Rates rising everywhere! (Except in Turkey)Sep 28, 2022
- DOW JONES29’134.99
- WTI CRUDE OIL77.35
Financial markets have been paying close attention to central bank meetings since last Wednesday. Unsurprisingly, they have kept at their monetary policy squeeze to cope with unprecedented inflation. Rate hikes were again significant and came with comments about the need to continue to raise the cost of money in the coming months. The Fed was the first to make a statement, raising its interest rate by 0.75%, as expected, to between 3% and 3.25%. It warned that it would not stop there and that rates would reach at least 4.25% by the end of the year. This trend is expected to continue in 2023, but the rise will be less pronounced and economists now expect rate to peak in the vicinity of 4.50% to 4.60%. Chicago Fed President Charles Evans believes the US central bank will be able to pause for air after a further hike in March. US banks have warned that the financial health of their customers could deteriorate in the coming months. The effects of rising interest rates, inflation and the war in Ukraine will have a lasting impact on US consumers. The Americans are also worrying about employment again as the Fed’s latest decisions are expected to weigh on the labour market. The Fed now expects the unemployment rate, currently at 3.7%, to rise to 4.4% next year.
The Bank of England raised its key rate from 0.50% to 2.25% despite the economy’s entering recession. This expected increase was approved by five of the nine members of the Monetary Policy Committee, with three in favour of 75 basis points and one in favour of only 25 basis points. The announcement failed to boost the pound sterling, which is in free fall and approaching parity against the dollar and the franc. The decision by the government and Prime Minister Liz Truss on an unprecedented spending plan has raised fears of a slippage in the public finances and weighed heavily on the British currency, which hit its all-time low against the dollar at 1.0350 early Monday morning. The previous record had been set almost 40 years ago in the first quarter of 1985 at 1.0520.
The markets were also very eager to learn of Swiss National Bank’s decision on Thursday. There were few surprises, though, when it raised its key rate by 0.75% after a first increase in June of 0.50%. Interest rates in Switzerland are now positive again after just over 7 years and the SARON reference rate stood at 0.3750% this morning. The SARON is the new reference rate for derivative transactions and is used as the basis for calculating variable rate mortgages. In an initial reaction to this decision the franc fell and the euro briefly rose back above CHF 0.9700. Thomas Jordan said that the bank stood ready to return to the foreign exchange market, suggesting that the rise in the franc was reaching an uncomfortable level. The SNB tolerated the rise in the Swiss currency because it was a way to fight rising prices by containing imported inflation. But the President of the Central Bank cast doubt on the bank’s intentions when he clarified his thinking by saying that interventions could occur in both directions. Andrea Maechler touched on the subject again on Monday evening in an interview with German television channel SRF. “The rise in the franc has been a way of containing inflation, but if inflation were to become too pronounced then the SNB would be forced to intervene in the markets. It our currency were to instead weaken significantly, interventions would [also] be necessary”, she said. It is nevertheless clear that this second scenario is not in the cards at the moment.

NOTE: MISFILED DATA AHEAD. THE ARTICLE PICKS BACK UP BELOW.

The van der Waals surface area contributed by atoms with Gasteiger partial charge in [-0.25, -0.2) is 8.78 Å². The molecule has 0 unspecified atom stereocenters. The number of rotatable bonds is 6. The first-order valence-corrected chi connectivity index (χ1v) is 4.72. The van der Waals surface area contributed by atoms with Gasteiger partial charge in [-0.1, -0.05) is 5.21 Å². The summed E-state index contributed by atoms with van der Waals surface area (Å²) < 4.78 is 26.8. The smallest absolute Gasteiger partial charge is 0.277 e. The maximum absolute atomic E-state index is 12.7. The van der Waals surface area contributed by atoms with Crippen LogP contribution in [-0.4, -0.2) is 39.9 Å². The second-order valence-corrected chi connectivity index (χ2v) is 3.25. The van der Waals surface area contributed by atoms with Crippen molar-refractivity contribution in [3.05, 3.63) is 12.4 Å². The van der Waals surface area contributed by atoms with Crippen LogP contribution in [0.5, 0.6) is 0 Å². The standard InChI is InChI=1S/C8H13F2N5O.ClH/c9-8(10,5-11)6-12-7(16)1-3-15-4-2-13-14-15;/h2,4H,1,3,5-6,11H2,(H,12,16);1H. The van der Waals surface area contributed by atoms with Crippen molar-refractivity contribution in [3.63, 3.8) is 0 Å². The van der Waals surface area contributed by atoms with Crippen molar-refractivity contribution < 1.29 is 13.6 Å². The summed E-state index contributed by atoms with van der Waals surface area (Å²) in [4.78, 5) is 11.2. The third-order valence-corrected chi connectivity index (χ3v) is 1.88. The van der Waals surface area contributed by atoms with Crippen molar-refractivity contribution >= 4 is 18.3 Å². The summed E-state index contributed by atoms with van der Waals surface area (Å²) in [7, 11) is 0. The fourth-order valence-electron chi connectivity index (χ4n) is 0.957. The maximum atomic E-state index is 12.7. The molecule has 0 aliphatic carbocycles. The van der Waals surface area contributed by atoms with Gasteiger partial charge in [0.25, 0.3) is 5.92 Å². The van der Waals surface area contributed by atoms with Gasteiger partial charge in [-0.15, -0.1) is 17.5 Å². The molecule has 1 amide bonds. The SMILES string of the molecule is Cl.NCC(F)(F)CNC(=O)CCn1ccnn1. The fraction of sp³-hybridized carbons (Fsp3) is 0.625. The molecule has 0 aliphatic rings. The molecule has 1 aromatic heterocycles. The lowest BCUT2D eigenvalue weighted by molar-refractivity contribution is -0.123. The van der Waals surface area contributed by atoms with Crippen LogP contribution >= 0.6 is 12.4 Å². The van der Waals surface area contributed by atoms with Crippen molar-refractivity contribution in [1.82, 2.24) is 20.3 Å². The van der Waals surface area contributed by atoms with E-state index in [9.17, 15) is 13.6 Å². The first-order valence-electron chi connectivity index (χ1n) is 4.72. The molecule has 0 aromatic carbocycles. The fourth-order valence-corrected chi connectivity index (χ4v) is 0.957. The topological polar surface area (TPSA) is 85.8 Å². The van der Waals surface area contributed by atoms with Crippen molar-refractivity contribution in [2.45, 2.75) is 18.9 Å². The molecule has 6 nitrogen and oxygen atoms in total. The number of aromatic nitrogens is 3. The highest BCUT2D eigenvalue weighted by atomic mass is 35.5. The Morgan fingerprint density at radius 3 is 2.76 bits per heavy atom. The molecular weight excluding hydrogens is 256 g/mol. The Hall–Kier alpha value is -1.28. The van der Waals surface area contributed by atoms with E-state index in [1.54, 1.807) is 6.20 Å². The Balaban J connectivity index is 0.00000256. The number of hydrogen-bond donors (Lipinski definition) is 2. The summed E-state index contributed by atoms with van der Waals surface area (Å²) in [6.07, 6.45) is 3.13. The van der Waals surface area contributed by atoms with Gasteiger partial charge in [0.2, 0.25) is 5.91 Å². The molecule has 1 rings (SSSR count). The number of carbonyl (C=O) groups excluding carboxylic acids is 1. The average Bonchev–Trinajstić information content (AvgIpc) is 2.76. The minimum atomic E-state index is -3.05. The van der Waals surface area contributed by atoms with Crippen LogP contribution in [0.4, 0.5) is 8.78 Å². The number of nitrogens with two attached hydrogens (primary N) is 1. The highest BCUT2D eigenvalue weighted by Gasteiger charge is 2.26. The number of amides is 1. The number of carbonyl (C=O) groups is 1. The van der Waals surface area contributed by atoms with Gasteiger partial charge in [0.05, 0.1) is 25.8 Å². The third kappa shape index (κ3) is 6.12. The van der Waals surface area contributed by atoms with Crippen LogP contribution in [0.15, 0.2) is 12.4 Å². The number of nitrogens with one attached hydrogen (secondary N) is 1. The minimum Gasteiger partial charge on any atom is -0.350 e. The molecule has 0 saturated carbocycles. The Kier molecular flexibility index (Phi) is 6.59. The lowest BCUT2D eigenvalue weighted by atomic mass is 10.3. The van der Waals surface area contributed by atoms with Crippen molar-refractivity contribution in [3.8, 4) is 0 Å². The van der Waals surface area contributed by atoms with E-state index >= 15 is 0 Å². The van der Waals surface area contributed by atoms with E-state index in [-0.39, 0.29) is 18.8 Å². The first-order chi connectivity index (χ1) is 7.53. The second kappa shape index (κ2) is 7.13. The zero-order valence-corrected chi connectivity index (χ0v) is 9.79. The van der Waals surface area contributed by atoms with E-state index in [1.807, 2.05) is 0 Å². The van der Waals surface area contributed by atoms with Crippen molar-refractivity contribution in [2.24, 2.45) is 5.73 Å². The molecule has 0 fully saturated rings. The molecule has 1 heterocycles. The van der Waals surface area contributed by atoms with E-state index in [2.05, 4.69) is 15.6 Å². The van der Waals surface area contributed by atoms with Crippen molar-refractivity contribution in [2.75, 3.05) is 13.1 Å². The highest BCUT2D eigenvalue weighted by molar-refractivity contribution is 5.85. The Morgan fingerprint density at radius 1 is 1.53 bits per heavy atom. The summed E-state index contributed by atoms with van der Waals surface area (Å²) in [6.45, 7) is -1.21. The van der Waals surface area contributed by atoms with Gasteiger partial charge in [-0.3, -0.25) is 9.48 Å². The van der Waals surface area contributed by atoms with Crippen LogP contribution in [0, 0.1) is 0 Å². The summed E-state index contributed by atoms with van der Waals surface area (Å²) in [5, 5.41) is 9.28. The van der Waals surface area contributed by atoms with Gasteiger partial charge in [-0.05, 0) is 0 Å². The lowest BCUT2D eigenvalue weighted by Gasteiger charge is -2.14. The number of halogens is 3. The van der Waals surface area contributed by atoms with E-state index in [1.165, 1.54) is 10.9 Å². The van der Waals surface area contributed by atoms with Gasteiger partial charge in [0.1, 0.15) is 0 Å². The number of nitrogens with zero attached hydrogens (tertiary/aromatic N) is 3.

The fourth major bank about to take a decision was the Bank of Japan. Unlike the other major central banks in the world, it has maintained its ultra-accommodative monetary policy. In doing so, it pushed the dollar above ¥145, a new 24-year high. To support its currency, the bank intervened in the foreign exchange market to the tune of ¥3,000 billion, or about $21 billion, bringing the parity down to 140.36. It was its first intervention since 1998. Japan, whose reserves total $1.17 trillion – the largest in foreign currency after China – can afford to continue its interventions, but the trend in the exchange rate cannot be reversed as long as the BOJ does not change its monetary policy and the Fed continues to raise its rates. With the USD/JPY back to 145.00, we should expect further intervention.
It is also worth noting that the Hungarian Central Bank raised its main policy rate again yesterday to 13%, the highest level since 2008. The Turkish Central Bank, on the other hand, is going against the grain and lowered its main rate by 1%, from 13% to 12%, an action that saw the Turkish lira plunge to its lowest ever level against the dollar. The bank justifies this decision by referring to uncertainties about global growth and geopolitical risks. President Erdogan says he values growth and exports over price stability.
WTI crude oil fell back below $80 a barrel on Friday, the first time it has fallen below $80 since January. Petrol demand continued to weaken in the United States, where inventories rose by 1.6 million barrels, three times more than the analysts’ consensus. Another falling asset is gold. The troy ounce stands at its lowest level since the beginning of April 2020 and has touched $1,620.25. The strength of the dollar and the scheduled rate hikes continue to weigh on prices.